I’m sure Glenn Whelan would want me to describe him as a roaring Lambo or Ferrari; but whilst everyone likes driving a fast car every now and then, you also need that reliable motor that simply gets you there, too. A car that guarantees you’ll actually get to the finish line in a race and be competitive. No fuss, nor mards, no breaking down; just solid reliability.
It’s no coincidence that Glenn was one of the first names on the Stoke team sheet over his ten seasons and 338 games for The Potters. It’s also no coincidence that managers with diverse and contrasting ideologies as Tony Pulis and Mark Hughes saw Whelan as the glue to hold the Stoke City team together. Such a pity that some Stoke fans wouldn’t or couldn’t see exactly what Whelan offered to the team. “We need an upgrade on him”, was the call from some quarters ever since we bought him 20th January 2008. Well, that wasn’t too forthcoming, was it?
What did Glenn Whelan offer the team? You’d be better off asking the team that. They’d have plenty to say. For a start, what Glenn Whelan did do was allow a certain Mr Steven N’Zonzi to be the best midfielder I’ve seen at Stoke in the last three decades. Glenn Whelan also made a number of other players be better players, simply by being in the same team as him. He made our back four a better back four and he allowed our flair players to show their flair.
Glenn also seemed to resemble a professional footballer from back in the day. Train hard, play hard, do your job, go home to your family. Back pages only, not front ones. Players I have always had a huge respect for. And above everything else, he was selfless. Putting others first, and the team first. That’s Glenn Whelan: It was all about the team and the dream. There’s no ‘i’ in selfless, but there is in selfish.
Tony Pulis gave him the responsibility of keeping hold of the keys to our infamous ‘cage’, and after Mark Hughes arrived in ST4 no one really took those keys off him for a long, long time. Let’s face it: you do not play 277 games in the Premier League for two contrasting managers if a) you can’t play or b) you aren’t doing exactly what the manager wants and the team needs. That just doesn’t happen.
As stated before, what I loved about Glenn Whelan was that he always put the team first. He never, ever hid. His worst game for Stoke? For me, it was at Blackburn in the FA Cup in February 2015. Yes, THAT game. I think he was captain that afternoon at Ewood? He couldn’t do much right that day, Glenn, but he went up so much in my estimation when he absolutely laid into the team on the pitch and in the media afterwards. It was superb stuff: he could have said nothing and hidden behind the disappointment of the result and his own performance. He didn’t. He showed selflessness and huge leadership qualities by putting the team before himself. He knew he’d get stick, but that wasn’t on his radar. He said what needed saying and had the guts to do so, despite knowing that the finger would be pointed at him.
“There’s Whelan, having a right go at others when he’s been garbage”. I heard that in the away end at Ewood Park that day and over the next week on social media and websites, too. But that is exactly what I want from a Stoke City player or captain. Crikey, he even had a go at Abdoulaye Faye at Chelsea for his lack of a warm-up. It’s always the quiet ones who are as hard as nails, not the ones who shout their mouths off.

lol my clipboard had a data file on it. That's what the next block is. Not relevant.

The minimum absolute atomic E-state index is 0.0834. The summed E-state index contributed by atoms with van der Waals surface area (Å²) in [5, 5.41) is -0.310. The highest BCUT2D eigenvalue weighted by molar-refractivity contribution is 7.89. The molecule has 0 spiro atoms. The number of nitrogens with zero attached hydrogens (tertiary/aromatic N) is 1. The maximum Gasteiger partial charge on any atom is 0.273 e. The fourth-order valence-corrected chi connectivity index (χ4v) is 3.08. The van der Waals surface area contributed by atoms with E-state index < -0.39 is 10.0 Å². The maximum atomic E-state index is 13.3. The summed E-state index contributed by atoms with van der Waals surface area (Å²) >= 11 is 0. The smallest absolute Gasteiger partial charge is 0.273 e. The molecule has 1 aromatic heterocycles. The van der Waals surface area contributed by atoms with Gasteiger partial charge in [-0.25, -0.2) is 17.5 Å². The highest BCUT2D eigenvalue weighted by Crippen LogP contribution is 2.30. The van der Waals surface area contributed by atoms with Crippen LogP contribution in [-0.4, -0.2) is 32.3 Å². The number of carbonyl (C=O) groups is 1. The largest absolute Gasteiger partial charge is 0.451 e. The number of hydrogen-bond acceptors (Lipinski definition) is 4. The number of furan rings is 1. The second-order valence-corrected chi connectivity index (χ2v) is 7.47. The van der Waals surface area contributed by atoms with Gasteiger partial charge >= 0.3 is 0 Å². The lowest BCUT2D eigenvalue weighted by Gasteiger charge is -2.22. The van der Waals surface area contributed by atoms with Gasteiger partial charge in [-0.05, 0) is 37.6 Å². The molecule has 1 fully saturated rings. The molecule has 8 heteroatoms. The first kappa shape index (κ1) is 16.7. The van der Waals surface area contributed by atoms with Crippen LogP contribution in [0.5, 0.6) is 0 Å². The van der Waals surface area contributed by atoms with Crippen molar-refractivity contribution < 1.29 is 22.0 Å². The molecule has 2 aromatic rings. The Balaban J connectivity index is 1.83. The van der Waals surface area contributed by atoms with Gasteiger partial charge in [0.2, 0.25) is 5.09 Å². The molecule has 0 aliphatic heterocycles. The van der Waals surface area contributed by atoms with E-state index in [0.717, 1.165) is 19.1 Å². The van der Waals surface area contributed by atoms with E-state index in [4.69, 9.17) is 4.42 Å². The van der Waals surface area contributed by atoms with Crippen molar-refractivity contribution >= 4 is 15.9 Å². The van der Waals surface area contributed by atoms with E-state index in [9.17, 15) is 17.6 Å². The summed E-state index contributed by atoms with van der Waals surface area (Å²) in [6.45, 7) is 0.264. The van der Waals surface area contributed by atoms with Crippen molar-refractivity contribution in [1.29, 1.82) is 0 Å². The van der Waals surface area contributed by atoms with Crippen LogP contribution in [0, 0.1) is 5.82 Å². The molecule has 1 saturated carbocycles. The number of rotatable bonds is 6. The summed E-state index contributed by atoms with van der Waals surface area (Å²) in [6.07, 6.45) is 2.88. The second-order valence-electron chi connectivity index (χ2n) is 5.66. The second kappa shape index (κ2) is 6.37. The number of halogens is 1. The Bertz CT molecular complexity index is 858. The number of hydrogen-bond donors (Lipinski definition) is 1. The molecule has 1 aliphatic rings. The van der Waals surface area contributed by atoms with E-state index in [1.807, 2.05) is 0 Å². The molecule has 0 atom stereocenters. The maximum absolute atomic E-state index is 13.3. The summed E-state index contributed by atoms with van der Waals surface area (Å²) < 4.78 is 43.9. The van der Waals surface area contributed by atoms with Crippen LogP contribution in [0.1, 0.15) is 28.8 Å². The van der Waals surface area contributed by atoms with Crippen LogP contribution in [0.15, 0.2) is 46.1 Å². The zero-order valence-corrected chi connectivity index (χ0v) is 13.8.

You never saw too many kids with Whelan 6 on their shirts, do you? And you never really heard kids going mad when they opened their Match Attax cards and Glenn’s face came into view. Shame that. But that’s probably because of the ‘glamour/name’ players we have had at the bet365, how modern football is, and because he never hunted the headlines, either. He’s simply been a bloody good footballer for Stoke City and one who was criminally underappreciated and underrated by quite a few.
……But tellingly, not by his peers and managers. And that’s a massive clue as to why he’s been one of the best signings Tony Pulis ever made for us.
When you have a plethora of players capable of 9/10 performances - or at the same time 4/10 - you need that steady 7/10 player. A player who at 2-1 up in the last ten minutes throws himself at the ball to block a goal-bound shot and then get the team going afterwards. You need a player prepared to shoulder-barge a Man United player on the break and take a yellow card for the team. You need a Glenn Whelan. I always hate to hear Stoke fans having a go at our players, never mind one who has sweated blood for the red and white stripes. Glenn Whelan was an intelligent, totally committed, crucial player for Stoke City. And very probably underrated, too. The bloke can play. And at Villa Park he gave 2500 Stokies one of the best mentals of our lives, and in 2010 on our own turf Glenn was an oasis of empathy and humanity in a desert of Arsenal players being Arsenal players in that game.
When we’ve been truly dreadful over the last thirty years or so, we’ve been crying out for the likes of a Glenn Whelan in the team. When we had one for almost a decade, and one that we got for an absolute steal at £500,000, did we really appreciate him as much as we should? I know I did. “Everybody needs a Whelan in the middle”, went the song. It was spot on. He's never been replaced, has he?
Why cherry in the title?
Well, Glenn originally played for Cherry Orchard FC in Dublin, before he started his career in England. And like my old car - I really hope Glenn Whelan keeps on trucking and doing other teams proud in their midfield for sometime to come!